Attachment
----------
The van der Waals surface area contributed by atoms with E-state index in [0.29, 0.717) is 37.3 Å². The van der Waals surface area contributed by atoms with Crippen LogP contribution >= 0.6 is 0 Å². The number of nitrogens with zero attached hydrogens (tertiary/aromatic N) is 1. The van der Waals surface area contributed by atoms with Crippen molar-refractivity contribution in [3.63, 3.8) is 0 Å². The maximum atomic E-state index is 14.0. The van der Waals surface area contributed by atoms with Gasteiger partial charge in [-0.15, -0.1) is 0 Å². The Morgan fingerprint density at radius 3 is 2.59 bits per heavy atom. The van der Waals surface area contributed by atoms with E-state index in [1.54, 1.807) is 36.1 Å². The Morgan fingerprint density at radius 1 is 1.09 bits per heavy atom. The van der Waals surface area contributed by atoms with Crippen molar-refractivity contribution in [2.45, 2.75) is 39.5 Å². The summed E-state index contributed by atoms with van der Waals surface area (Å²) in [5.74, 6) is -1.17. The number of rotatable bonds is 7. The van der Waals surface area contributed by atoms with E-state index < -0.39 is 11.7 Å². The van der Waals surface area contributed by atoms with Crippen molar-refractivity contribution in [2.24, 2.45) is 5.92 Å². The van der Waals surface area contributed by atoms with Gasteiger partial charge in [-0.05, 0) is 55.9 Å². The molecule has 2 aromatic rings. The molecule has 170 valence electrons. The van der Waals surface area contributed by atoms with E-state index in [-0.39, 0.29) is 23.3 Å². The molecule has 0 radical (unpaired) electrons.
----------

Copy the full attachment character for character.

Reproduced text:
The van der Waals surface area contributed by atoms with E-state index in [0.29, 0.717) is 37.3 Å². The van der Waals surface area contributed by atoms with Crippen LogP contribution >= 0.6 is 0 Å². The number of nitrogens with zero attached hydrogens (tertiary/aromatic N) is 1. The van der Waals surface area contributed by atoms with Crippen molar-refractivity contribution in [3.63, 3.8) is 0 Å². The maximum atomic E-state index is 14.0. The van der Waals surface area contributed by atoms with Gasteiger partial charge in [-0.15, -0.1) is 0 Å². The Morgan fingerprint density at radius 3 is 2.59 bits per heavy atom. The van der Waals surface area contributed by atoms with E-state index in [1.54, 1.807) is 36.1 Å². The Morgan fingerprint density at radius 1 is 1.09 bits per heavy atom. The van der Waals surface area contributed by atoms with Crippen molar-refractivity contribution in [2.45, 2.75) is 39.5 Å². The summed E-state index contributed by atoms with van der Waals surface area (Å²) in [5.74, 6) is -1.17. The number of rotatable bonds is 7. The van der Waals surface area contributed by atoms with E-state index < -0.39 is 11.7 Å². The van der Waals surface area contributed by atoms with Crippen molar-refractivity contribution in [2.24, 2.45) is 5.92 Å². The van der Waals surface area contributed by atoms with Gasteiger partial charge in [-0.05, 0) is 55.9 Å². The molecule has 2 aromatic rings. The molecule has 170 valence electrons. The van der Waals surface area contributed by atoms with E-state index in [-0.39, 0.29) is 23.3 Å². The molecule has 0 radical (unpaired) electrons.